"The dealers who didn't lose their locations are selling tons of furniture as people rebuild," said Bill Cleveland, president and chief operating officer of the Tupelo market. "The ones we talked to are obviously selling more furniture than usual. Right now, it's the northern ends of the storm area and where the damage was more from flooding than total destruction. Preregistration is up significantly over August and, more important, up nicely over last February. It's the rest of the week that will tell the story."

Several exhibitors said Tuesday that they already were seeing the effect.

"Sales are really starting to kick up with our dealers in a lot of the Katrina area, but the destruction along the coast was so complete, dealers tell me, that (some) dealers there still haven't recovered," David Ballard, president of Primo Designs.

Todd Evans, vice president of sales and marketing for Kathy Ireland Home by Standard, said early traffic opening day was a lot brisker than August's.

"A lot of our dealers have been shopping for our domestic laminate case goods and promotional occasional," he said. "Our business in the Katrina area has already risen 35 to 40 percent from last year, so we've seen a big spike."

Ballard and Cleveland noted that if the experience at retail in South Florida holds true, furniture retailers have to gear up to providing a valuable service rather than a product of choice for consumers.

"The number I saw is that Andrew destroyed or damaged around 150,000 structures," Ballard said. "Per capita income in South Florida is higher than in southern Alabama, Mississippi and Louisiana, but Katrina affected more than 450,000 structures in those areas."

Katrina created a situation where furniture isn't a discretionary purchase.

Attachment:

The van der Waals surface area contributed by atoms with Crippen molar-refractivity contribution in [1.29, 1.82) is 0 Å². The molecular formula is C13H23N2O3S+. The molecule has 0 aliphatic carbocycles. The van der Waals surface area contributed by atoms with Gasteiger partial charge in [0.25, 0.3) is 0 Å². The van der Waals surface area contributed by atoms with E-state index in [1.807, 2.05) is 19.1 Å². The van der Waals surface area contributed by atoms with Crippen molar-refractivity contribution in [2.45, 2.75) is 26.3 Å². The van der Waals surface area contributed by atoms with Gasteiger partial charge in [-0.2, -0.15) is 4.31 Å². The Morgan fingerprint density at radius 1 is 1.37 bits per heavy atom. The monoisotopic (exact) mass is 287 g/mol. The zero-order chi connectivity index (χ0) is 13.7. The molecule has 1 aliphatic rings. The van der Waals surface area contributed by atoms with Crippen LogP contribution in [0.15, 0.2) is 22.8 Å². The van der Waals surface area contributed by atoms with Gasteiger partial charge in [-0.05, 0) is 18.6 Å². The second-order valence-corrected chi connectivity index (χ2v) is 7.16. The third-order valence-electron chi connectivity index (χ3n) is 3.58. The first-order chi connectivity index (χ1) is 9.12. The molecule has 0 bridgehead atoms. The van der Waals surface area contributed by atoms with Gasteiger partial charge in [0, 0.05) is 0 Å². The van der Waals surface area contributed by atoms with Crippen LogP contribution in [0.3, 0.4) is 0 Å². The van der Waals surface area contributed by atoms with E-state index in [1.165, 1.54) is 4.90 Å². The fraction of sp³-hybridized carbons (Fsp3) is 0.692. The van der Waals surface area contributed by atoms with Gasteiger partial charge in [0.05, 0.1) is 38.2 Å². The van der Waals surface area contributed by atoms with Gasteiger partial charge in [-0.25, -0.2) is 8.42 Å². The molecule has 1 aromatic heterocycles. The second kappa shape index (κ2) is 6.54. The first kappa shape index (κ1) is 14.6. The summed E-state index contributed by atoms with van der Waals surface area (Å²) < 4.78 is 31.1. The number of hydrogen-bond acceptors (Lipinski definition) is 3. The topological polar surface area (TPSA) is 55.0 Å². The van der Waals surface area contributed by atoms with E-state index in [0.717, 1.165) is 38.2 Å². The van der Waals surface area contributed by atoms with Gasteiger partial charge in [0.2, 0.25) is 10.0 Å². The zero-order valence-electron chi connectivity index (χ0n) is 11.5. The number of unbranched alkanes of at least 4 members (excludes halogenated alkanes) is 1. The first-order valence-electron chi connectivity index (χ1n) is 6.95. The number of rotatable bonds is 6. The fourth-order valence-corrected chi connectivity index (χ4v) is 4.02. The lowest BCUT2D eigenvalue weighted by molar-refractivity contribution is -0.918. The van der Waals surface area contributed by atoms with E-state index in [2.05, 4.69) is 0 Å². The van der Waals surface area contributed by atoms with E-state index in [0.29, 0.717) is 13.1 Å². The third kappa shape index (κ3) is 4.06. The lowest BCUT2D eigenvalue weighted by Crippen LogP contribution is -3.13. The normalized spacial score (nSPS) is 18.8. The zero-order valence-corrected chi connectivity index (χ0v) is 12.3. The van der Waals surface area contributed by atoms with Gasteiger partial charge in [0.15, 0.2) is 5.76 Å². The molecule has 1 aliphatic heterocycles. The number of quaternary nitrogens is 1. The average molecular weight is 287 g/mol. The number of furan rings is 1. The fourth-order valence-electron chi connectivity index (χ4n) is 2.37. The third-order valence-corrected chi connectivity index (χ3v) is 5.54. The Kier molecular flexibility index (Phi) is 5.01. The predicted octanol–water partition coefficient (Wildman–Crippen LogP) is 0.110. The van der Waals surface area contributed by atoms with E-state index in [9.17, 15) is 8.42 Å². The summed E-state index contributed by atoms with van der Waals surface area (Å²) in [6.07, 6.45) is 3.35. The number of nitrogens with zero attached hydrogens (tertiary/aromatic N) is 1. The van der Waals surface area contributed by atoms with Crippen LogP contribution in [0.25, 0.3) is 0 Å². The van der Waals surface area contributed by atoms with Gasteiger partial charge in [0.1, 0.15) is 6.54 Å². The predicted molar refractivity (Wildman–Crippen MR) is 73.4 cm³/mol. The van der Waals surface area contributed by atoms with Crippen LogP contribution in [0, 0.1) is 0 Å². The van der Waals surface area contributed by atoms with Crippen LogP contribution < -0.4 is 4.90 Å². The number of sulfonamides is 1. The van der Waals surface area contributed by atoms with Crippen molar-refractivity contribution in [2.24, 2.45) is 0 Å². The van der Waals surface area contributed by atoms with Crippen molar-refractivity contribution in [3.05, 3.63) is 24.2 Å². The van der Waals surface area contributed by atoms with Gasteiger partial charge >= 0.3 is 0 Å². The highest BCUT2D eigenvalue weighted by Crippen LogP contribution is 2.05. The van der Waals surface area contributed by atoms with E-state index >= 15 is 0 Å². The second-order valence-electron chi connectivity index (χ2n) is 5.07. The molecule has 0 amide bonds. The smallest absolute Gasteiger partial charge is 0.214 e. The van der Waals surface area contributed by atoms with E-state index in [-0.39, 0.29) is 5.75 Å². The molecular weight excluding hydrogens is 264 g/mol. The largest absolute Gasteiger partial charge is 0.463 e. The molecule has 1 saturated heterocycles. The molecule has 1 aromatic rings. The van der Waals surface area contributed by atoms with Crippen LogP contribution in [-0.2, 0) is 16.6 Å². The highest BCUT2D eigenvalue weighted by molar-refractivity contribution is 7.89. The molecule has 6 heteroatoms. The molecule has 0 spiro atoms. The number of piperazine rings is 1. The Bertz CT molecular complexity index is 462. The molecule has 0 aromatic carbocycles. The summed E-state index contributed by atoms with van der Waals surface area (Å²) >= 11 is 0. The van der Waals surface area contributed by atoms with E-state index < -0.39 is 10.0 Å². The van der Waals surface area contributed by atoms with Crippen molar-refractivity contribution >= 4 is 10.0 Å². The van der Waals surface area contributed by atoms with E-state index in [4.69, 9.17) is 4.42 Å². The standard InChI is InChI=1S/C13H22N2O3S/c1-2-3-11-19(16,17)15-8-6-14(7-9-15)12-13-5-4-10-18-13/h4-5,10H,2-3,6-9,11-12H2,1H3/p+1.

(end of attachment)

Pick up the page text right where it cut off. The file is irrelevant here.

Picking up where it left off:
"The corollary is that this probably will be the juice at the Tupelo market for the next couple of years," Ballard said. "It's too early to tell whether it will be this week, but certainly by August."

For a while, anyway, Ballard and others believe dealers in the areas will focus as much on logistics as new styles.

"Dealers aren't necessarily focused on new product," he said. "They are asking 'How can I keep what I'm buying now flowing fast enough.'"

Havertys Reports Annual Sales, Income

By Home Furnishings Business in on February 2006 Atlanta-based Havertys has reported net income for the fourth quarter ended Dec. 31 of $6.8 million, a 22.4 percent decline from the $8.7 million posted during the same quarter last year.

Earnings for the year were $15.1 million, a 33.5 percent decrease compared with $22.6 million during the year before.

As previously reported, sales for the fourth quarter were $225.6 million, a 4.1 percent jump from sales in the corresponding quarter in 2004. Annual sales increased 5.5 percent to $827.7 million from $784.2 million in 2004. Comparable-store sales in 2005 increased 1.2 percent for the fourth quarter and 1.8 percent for the year.

Clarence H. Smith, president and chief executive officer, said the company's fourth quarter earnings reflected modest sales increases and improving gross profit margins offset by higher sales, general and administrative costs and much lower other income from property dispositions.

"The gross profit margins were 59 basis points better than the fourth quarter last year and the highest of any 2005 quarter," Smith said. "We attribute this progress to increased sales of our Havertys Collections private label products replacing sales of widely distributed merchandise sold under certain manufacturers' brands."

The retailer is putting a lot of emphasis on its private label product line.

"The Havertys brand has become a central focus for our future and key to further improving gross profit margins," Smith said. "We believe we can increase market share in 2006 as we strive to better connect with our customers and earn more of their business."